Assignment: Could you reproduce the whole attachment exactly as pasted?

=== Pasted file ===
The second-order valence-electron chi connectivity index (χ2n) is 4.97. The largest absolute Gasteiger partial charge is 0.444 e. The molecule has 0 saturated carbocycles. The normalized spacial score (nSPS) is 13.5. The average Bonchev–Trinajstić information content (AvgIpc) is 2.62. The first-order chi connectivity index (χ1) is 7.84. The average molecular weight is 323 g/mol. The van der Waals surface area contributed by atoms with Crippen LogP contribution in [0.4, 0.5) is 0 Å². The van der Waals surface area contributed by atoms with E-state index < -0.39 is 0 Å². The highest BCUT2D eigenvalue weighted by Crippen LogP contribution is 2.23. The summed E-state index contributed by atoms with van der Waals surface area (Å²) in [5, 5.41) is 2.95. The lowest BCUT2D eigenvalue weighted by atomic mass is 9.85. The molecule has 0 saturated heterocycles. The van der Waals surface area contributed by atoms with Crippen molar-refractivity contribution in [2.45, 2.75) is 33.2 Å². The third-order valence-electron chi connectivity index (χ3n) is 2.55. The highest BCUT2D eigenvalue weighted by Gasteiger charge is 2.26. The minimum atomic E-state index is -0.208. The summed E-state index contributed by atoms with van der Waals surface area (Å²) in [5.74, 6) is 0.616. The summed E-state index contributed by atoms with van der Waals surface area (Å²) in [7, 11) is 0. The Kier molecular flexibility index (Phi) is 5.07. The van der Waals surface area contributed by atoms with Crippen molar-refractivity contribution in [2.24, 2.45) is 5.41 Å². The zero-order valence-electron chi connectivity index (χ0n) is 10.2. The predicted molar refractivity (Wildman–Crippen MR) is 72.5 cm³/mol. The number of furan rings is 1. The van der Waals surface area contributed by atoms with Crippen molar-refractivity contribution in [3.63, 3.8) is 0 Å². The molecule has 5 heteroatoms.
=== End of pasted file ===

The second-order valence-electron chi connectivity index (χ2n) is 4.97. The largest absolute Gasteiger partial charge is 0.444 e. The molecule has 0 saturated carbocycles. The normalized spacial score (nSPS) is 13.5. The average Bonchev–Trinajstić information content (AvgIpc) is 2.62. The first-order chi connectivity index (χ1) is 7.84. The average molecular weight is 323 g/mol. The van der Waals surface area contributed by atoms with Crippen LogP contribution in [0.4, 0.5) is 0 Å². The van der Waals surface area contributed by atoms with E-state index < -0.39 is 0 Å². The highest BCUT2D eigenvalue weighted by Crippen LogP contribution is 2.23. The summed E-state index contributed by atoms with van der Waals surface area (Å²) in [5, 5.41) is 2.95. The lowest BCUT2D eigenvalue weighted by atomic mass is 9.85. The molecule has 0 saturated heterocycles. The van der Waals surface area contributed by atoms with Crippen molar-refractivity contribution in [2.45, 2.75) is 33.2 Å². The third-order valence-electron chi connectivity index (χ3n) is 2.55. The highest BCUT2D eigenvalue weighted by Gasteiger charge is 2.26. The minimum atomic E-state index is -0.208. The summed E-state index contributed by atoms with van der Waals surface area (Å²) in [5.74, 6) is 0.616. The summed E-state index contributed by atoms with van der Waals surface area (Å²) in [7, 11) is 0. The Kier molecular flexibility index (Phi) is 5.07. The van der Waals surface area contributed by atoms with Crippen molar-refractivity contribution in [2.24, 2.45) is 5.41 Å². The zero-order valence-electron chi connectivity index (χ0n) is 10.2. The predicted molar refractivity (Wildman–Crippen MR) is 72.5 cm³/mol. The number of furan rings is 1. The van der Waals surface area contributed by atoms with Crippen molar-refractivity contribution in [3.63, 3.8) is 0 Å². The molecule has 5 heteroatoms.